Maybe two nights a week, my teen comes into my room when I’m about to dig into my book and finally drink the mug of lukewarm tea I poured an hour ago.  

I want to tell her to just go to bed so I can have a minute to myself. But I’ve learned our biggest talks always happen when I’m least expecting it, so I try to drop other things whenever I can and be present. 

Sometimes she’s been working through something and she’s finally ready to talk about it; other times she just wants to cuddle and reconnect. Unlike when I try to have a meaningful talk with my teen on my timeline and I’m met with crickets, the moments when she comes to me are always significant, and really, my tea is already cold, so what’s another hour?  

The author and her family at a school event this spring. Photo courtesy of Shawna Gamache. 

How we celebrate together 

One of my favorite things about older kids is how much they shape the way we celebrate — our accomplishments, our special occasions, and our every day.  

During early parenthood, marking occasions was pretty much in my court. This was one part fun, and three parts overwhelming. For one thing, I was not keeping it squishy and stretchy, and for another, my ideas were not always a great fit for our family.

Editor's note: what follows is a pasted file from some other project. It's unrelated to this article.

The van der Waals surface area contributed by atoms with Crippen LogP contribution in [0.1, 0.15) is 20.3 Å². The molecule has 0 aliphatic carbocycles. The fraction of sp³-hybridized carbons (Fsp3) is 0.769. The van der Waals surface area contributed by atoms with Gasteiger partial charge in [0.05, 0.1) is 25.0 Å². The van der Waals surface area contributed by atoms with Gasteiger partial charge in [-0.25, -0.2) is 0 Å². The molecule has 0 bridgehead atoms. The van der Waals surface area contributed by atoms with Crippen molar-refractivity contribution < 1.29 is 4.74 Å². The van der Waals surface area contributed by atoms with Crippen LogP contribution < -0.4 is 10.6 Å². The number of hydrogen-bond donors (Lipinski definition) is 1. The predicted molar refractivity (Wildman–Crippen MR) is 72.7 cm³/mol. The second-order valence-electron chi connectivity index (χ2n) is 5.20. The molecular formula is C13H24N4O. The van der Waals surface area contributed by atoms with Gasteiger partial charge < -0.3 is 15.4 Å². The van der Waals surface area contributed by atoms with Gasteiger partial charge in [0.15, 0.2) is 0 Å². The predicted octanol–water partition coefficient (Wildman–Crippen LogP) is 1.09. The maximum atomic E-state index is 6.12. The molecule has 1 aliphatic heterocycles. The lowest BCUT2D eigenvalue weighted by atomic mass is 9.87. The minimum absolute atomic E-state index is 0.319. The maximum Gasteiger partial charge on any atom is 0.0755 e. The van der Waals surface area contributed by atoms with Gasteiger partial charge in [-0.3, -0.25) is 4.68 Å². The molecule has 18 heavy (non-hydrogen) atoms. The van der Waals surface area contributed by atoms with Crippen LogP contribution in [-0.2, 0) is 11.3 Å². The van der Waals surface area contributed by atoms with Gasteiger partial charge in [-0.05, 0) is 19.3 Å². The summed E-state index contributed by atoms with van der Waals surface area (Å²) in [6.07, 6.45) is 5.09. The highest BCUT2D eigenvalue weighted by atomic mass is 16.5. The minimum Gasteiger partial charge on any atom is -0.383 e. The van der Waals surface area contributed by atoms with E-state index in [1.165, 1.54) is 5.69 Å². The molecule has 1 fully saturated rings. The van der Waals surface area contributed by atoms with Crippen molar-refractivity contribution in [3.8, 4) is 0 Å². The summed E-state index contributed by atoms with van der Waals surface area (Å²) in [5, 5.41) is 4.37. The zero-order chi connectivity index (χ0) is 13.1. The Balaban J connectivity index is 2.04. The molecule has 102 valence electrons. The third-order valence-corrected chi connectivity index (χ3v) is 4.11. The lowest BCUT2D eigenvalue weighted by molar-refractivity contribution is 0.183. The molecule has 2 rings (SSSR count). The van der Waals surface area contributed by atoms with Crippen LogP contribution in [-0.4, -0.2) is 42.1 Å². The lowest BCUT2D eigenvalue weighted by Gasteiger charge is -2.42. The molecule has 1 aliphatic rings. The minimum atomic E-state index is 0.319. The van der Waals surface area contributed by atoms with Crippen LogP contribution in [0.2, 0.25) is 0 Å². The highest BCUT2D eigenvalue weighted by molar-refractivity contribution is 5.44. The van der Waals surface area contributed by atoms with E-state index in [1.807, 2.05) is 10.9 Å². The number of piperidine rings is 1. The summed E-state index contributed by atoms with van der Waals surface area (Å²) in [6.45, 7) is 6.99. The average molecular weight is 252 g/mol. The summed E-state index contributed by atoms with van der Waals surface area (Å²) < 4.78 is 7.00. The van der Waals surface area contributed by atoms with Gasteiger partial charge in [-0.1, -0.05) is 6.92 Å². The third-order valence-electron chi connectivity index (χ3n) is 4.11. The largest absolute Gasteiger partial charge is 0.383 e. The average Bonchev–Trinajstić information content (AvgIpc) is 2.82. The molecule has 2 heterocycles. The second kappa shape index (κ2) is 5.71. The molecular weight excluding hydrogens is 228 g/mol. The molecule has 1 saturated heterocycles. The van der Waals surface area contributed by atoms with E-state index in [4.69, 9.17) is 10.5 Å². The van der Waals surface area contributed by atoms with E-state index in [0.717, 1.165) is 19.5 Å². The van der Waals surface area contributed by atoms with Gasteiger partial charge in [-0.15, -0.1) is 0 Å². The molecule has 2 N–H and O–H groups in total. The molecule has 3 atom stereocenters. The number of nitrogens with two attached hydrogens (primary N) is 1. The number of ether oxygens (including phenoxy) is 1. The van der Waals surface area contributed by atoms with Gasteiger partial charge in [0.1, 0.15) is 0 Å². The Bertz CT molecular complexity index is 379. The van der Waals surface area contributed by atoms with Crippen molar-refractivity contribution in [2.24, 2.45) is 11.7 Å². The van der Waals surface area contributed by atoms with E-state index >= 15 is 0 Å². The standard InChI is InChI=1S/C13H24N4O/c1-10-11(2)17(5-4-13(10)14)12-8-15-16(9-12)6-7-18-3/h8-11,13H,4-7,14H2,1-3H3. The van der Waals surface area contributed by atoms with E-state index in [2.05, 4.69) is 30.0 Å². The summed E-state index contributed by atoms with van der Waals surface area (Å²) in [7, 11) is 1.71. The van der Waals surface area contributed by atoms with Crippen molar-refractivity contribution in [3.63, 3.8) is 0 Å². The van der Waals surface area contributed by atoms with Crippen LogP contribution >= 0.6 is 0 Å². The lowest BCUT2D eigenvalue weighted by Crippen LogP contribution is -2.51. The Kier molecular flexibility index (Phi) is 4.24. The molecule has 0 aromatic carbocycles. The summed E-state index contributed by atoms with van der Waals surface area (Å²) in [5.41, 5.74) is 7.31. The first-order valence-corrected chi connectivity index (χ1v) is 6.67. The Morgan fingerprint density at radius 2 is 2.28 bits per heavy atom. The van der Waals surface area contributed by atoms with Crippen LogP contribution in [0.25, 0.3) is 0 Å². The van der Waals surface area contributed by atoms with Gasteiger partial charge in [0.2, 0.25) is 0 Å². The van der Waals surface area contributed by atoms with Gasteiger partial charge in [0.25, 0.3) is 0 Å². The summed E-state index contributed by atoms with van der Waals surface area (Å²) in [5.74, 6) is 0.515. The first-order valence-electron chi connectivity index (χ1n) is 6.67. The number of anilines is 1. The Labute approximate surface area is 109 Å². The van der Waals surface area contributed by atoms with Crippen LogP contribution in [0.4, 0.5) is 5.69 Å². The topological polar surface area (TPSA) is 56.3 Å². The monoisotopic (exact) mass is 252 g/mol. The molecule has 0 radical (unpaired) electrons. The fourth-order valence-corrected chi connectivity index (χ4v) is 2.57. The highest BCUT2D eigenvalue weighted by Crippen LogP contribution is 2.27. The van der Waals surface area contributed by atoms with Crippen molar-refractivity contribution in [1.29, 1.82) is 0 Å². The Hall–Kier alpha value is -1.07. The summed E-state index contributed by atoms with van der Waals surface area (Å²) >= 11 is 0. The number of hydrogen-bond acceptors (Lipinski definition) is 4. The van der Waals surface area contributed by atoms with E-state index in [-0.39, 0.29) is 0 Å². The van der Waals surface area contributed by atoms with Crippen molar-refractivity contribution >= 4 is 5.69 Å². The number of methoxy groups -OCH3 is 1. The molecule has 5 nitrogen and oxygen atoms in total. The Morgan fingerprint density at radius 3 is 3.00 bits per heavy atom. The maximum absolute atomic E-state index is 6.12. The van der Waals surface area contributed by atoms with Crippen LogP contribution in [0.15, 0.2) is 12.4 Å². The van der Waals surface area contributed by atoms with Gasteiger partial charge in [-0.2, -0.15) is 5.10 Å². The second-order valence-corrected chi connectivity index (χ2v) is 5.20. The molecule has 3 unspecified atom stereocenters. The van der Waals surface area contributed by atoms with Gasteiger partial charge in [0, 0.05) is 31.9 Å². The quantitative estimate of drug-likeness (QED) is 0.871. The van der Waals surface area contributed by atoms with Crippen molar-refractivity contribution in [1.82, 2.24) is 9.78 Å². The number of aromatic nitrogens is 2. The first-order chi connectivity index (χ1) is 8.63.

When my kids celebrate, it’s so much more organic and fun. It may sometimes be messier and less Pinterest-worthy, but it’s perfect for us. Like how after Trick-or-Treating, we snuggle up, have tea, and watch episodes of Kipper. My middle child made us all a homemade calendar where we write memories each month. Every Saturday before family movie night, my husband and I sit on our hands while our kids watch trailers and devise a complicated methodology to decide what we watch.  

The constant pivots of building a family culture with teens can be really daunting, but so empowering, too. Unlike toddlerhood, our kids will actually remember these years, so any thoughtful moves we can muster right now really matter.  

Are you a parent of adolescents interested in connecting with other parents going through the same phase? Learn more about our Program for Parents of Adolescents and Teens (PAT)

About the Author

Shawna Gamache is a writer, editor, teacher, and mama to Quinn, 14, Ruby, 12, and Nora, 8. In her quiet moments, Shawna loves reading, walking her pencil-eating Shih Tzu, avoiding eye contact with her laundry pile, and working on her weekly Substack newsletter, Damptown Almanac.